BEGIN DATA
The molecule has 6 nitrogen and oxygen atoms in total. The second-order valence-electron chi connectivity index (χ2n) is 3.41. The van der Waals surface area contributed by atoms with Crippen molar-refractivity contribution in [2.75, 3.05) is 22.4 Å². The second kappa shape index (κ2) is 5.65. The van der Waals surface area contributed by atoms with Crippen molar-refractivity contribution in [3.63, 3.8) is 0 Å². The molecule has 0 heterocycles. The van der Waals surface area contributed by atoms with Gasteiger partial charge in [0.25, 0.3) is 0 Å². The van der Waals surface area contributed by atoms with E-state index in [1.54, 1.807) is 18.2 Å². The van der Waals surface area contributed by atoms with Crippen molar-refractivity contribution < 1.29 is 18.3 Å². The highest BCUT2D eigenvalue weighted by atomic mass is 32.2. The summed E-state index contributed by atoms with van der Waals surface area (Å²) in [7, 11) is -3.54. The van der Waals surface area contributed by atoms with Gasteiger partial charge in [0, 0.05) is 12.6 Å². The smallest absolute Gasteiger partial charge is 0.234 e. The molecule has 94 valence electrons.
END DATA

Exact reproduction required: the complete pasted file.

The molecule has 6 nitrogen and oxygen atoms in total. The second-order valence-electron chi connectivity index (χ2n) is 3.41. The van der Waals surface area contributed by atoms with Crippen molar-refractivity contribution in [2.75, 3.05) is 22.4 Å². The second kappa shape index (κ2) is 5.65. The van der Waals surface area contributed by atoms with Crippen molar-refractivity contribution in [3.63, 3.8) is 0 Å². The molecule has 0 heterocycles. The van der Waals surface area contributed by atoms with Gasteiger partial charge in [0.25, 0.3) is 0 Å². The van der Waals surface area contributed by atoms with E-state index in [1.54, 1.807) is 18.2 Å². The van der Waals surface area contributed by atoms with Crippen molar-refractivity contribution < 1.29 is 18.3 Å². The highest BCUT2D eigenvalue weighted by atomic mass is 32.2. The summed E-state index contributed by atoms with van der Waals surface area (Å²) in [7, 11) is -3.54. The van der Waals surface area contributed by atoms with Gasteiger partial charge in [0, 0.05) is 12.6 Å². The smallest absolute Gasteiger partial charge is 0.234 e. The molecule has 94 valence electrons.